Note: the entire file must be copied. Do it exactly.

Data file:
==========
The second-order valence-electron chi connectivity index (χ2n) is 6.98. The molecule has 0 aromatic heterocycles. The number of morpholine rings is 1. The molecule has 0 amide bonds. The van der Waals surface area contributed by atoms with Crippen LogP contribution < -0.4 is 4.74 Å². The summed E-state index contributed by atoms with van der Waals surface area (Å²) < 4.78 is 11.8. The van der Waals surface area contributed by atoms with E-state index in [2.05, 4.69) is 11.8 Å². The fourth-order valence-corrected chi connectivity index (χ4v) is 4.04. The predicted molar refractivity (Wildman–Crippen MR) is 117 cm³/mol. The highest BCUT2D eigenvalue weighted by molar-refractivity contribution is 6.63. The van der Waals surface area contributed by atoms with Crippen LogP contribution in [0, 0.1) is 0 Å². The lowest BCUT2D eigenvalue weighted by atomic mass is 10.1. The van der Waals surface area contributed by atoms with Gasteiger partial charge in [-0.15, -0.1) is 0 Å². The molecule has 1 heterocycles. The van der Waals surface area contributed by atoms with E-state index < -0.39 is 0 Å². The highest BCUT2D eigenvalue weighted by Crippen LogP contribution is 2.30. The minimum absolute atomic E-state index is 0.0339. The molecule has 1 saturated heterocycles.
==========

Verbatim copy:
The second-order valence-electron chi connectivity index (χ2n) is 6.98. The molecule has 0 aromatic heterocycles. The number of morpholine rings is 1. The molecule has 0 amide bonds. The van der Waals surface area contributed by atoms with Crippen LogP contribution < -0.4 is 4.74 Å². The summed E-state index contributed by atoms with van der Waals surface area (Å²) < 4.78 is 11.8. The van der Waals surface area contributed by atoms with E-state index in [2.05, 4.69) is 11.8 Å². The fourth-order valence-corrected chi connectivity index (χ4v) is 4.04. The predicted molar refractivity (Wildman–Crippen MR) is 117 cm³/mol. The highest BCUT2D eigenvalue weighted by molar-refractivity contribution is 6.63. The van der Waals surface area contributed by atoms with Crippen LogP contribution in [0, 0.1) is 0 Å². The lowest BCUT2D eigenvalue weighted by atomic mass is 10.1. The van der Waals surface area contributed by atoms with Gasteiger partial charge in [-0.15, -0.1) is 0 Å². The molecule has 1 heterocycles. The van der Waals surface area contributed by atoms with E-state index < -0.39 is 0 Å². The highest BCUT2D eigenvalue weighted by Crippen LogP contribution is 2.30. The minimum absolute atomic E-state index is 0.0339. The molecule has 1 saturated heterocycles.